When the first The Last of Us trailers came out two years ago, Creative Director Neil Druckmann was quick to say TLoU wasn’t a zombie game.
“If it were about the monsters, we would have not showed them. The story’s not about them, so [we thought] let’s get it out of the way.”
Druckmann’s statement is true, but misleading. The Last of Us is a story intimately concerned with monsters – how they’re made, why they prey on others, how they’ve vanquished. It just isn’t concerned with the ones made by infection.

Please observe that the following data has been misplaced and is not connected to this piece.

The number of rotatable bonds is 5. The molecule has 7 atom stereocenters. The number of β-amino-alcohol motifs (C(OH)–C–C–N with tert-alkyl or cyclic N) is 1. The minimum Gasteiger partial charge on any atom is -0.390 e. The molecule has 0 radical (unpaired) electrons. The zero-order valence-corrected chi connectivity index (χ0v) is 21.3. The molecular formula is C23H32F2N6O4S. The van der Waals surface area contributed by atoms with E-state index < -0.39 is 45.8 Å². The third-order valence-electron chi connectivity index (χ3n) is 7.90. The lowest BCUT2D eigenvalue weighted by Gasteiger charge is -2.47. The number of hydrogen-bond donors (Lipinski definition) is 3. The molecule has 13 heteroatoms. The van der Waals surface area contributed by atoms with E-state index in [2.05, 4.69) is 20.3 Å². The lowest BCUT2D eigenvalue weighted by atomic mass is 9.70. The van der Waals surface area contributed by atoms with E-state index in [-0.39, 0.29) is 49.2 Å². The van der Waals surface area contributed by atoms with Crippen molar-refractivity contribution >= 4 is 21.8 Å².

During their live E3 interview, Naughty Dog’s developers cited the works of Cormac McCarthy as a major influence. No Country for Old Men’s bleak neo-Western aesthetic is clear in many areas of TLoU, and the plot – the somewhat aimless journey of an adult-child duo across a blasted, post-apocalyptic environment in search of a nebulous goal – certainly evokes McCarthy’s The Road. I was personally tempted to parallel the plot and themes with those of the film Children of Men (2006), another story about hope and hopelessness in the twilight of a dying society.